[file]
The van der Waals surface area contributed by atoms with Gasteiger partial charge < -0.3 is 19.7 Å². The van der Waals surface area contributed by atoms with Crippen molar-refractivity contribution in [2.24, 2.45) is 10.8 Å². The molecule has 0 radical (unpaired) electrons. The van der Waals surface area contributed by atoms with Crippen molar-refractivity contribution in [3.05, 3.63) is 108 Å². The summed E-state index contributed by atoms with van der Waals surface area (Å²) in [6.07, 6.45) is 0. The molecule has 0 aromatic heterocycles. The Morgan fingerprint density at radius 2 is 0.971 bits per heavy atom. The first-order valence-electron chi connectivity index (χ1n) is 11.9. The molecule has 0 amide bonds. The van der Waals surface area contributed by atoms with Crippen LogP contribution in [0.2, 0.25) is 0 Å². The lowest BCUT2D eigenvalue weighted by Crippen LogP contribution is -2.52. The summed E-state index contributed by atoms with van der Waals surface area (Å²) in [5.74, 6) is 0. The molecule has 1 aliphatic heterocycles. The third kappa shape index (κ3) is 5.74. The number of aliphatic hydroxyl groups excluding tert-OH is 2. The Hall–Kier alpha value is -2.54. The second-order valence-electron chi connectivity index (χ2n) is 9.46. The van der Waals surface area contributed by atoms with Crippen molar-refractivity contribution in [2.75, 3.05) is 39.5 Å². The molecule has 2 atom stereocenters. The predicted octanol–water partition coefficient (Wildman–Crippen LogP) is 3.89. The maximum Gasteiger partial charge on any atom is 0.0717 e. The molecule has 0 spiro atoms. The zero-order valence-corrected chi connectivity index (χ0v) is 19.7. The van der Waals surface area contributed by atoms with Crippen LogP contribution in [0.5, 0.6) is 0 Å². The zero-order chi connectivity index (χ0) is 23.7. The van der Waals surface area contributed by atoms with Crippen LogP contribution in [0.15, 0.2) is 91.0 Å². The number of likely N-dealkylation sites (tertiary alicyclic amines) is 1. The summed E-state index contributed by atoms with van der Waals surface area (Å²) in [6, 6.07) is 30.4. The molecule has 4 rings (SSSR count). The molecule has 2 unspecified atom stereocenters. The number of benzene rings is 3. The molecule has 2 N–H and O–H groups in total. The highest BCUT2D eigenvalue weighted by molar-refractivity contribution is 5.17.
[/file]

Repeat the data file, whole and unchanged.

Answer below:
The van der Waals surface area contributed by atoms with Gasteiger partial charge < -0.3 is 19.7 Å². The van der Waals surface area contributed by atoms with Crippen molar-refractivity contribution in [2.24, 2.45) is 10.8 Å². The molecule has 0 radical (unpaired) electrons. The van der Waals surface area contributed by atoms with Crippen molar-refractivity contribution in [3.05, 3.63) is 108 Å². The summed E-state index contributed by atoms with van der Waals surface area (Å²) in [6.07, 6.45) is 0. The molecule has 0 aromatic heterocycles. The Morgan fingerprint density at radius 2 is 0.971 bits per heavy atom. The first-order valence-electron chi connectivity index (χ1n) is 11.9. The molecule has 0 amide bonds. The van der Waals surface area contributed by atoms with Crippen LogP contribution in [0.2, 0.25) is 0 Å². The lowest BCUT2D eigenvalue weighted by Crippen LogP contribution is -2.52. The summed E-state index contributed by atoms with van der Waals surface area (Å²) in [5.74, 6) is 0. The molecule has 1 aliphatic heterocycles. The third kappa shape index (κ3) is 5.74. The number of aliphatic hydroxyl groups excluding tert-OH is 2. The Hall–Kier alpha value is -2.54. The second-order valence-electron chi connectivity index (χ2n) is 9.46. The van der Waals surface area contributed by atoms with Crippen molar-refractivity contribution in [2.75, 3.05) is 39.5 Å². The molecule has 2 atom stereocenters. The predicted octanol–water partition coefficient (Wildman–Crippen LogP) is 3.89. The maximum Gasteiger partial charge on any atom is 0.0717 e. The molecule has 0 spiro atoms. The zero-order valence-corrected chi connectivity index (χ0v) is 19.7. The van der Waals surface area contributed by atoms with Crippen LogP contribution in [0.5, 0.6) is 0 Å². The zero-order chi connectivity index (χ0) is 23.7. The van der Waals surface area contributed by atoms with Crippen LogP contribution in [0.15, 0.2) is 91.0 Å². The number of likely N-dealkylation sites (tertiary alicyclic amines) is 1. The summed E-state index contributed by atoms with van der Waals surface area (Å²) in [6, 6.07) is 30.4. The molecule has 4 rings (SSSR count). The molecule has 2 unspecified atom stereocenters. The number of benzene rings is 3. The molecule has 2 N–H and O–H groups in total. The highest BCUT2D eigenvalue weighted by molar-refractivity contribution is 5.17.